A Furo is a portable brazier used during the spring and summer seasons when the hearth or fire-box (known as “ro” 炉) is closed or when the tea ceremony is performed in a room without a fixed hearth. Furo braziers come in various shapes, with early versions made of bronze, while later ones were commonly crafted from iron or clay. The preferred choice for formal occasions was an unglazed clay brazier coated with black lacquer. To protect against heat damage, it was placed on a lacquered board called “ko-ita” 小板, while the iron type was set on a paving tile known as “sengawara” 専瓦.
A fire window or cut-out opening on the edge of the brazier ensured proper airflow to keep the charcoal burning effectively. Inside the brazier, a bed of ashes was laid, and the charcoal was placed on top and lit. For bronze or iron braziers, the kettle was set directly on the brazier’s surface, while a trivet was used with clay braziers. Kettles designed for portable ranges were slightly smaller than those used with fixed hearths. In some instances, semi-formed tea ceremonies incorporated a Chinese copper brazier called “karakane furo” 唐銅風炉.”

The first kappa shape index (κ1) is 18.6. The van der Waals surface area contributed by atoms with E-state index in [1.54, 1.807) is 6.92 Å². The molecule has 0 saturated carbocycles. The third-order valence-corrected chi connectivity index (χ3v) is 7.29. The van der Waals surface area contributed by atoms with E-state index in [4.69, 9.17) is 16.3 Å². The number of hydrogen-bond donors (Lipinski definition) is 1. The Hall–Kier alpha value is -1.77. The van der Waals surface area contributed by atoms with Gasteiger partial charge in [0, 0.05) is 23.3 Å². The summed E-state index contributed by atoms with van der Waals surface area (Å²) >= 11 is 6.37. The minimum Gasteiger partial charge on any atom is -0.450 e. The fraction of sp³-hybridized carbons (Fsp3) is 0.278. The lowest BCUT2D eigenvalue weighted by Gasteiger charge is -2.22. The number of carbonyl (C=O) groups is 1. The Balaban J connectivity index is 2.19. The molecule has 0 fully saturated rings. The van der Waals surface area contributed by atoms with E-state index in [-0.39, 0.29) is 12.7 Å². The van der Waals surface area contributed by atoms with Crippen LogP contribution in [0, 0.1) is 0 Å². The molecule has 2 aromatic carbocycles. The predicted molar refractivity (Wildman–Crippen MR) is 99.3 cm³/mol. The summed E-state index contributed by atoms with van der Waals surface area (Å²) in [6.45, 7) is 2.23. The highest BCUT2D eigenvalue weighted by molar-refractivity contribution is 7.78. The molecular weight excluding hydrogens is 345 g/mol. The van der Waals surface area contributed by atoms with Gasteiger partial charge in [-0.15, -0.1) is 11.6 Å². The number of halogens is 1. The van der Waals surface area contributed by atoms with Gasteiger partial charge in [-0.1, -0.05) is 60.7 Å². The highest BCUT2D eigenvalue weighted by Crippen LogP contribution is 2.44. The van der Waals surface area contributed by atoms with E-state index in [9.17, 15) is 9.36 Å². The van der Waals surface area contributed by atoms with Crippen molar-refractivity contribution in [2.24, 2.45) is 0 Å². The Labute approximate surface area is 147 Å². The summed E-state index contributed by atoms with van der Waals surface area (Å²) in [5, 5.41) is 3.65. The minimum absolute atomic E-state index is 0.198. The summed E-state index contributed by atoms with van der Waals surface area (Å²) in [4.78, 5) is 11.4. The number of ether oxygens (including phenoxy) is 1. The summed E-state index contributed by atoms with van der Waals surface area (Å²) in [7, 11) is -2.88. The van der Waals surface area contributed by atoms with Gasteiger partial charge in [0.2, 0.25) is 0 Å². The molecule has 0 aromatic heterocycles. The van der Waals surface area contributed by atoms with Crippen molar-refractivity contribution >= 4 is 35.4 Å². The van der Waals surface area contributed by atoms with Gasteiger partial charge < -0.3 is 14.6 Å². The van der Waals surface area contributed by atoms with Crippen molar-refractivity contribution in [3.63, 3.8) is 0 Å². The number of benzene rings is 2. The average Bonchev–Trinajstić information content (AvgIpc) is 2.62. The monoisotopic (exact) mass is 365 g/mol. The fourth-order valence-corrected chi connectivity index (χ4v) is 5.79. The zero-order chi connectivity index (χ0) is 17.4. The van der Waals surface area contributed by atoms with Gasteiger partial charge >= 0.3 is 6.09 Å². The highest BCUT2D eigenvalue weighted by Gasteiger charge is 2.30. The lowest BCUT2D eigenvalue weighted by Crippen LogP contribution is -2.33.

Note: The information has been rewritten for better clarity and understanding while retaining the original meaning.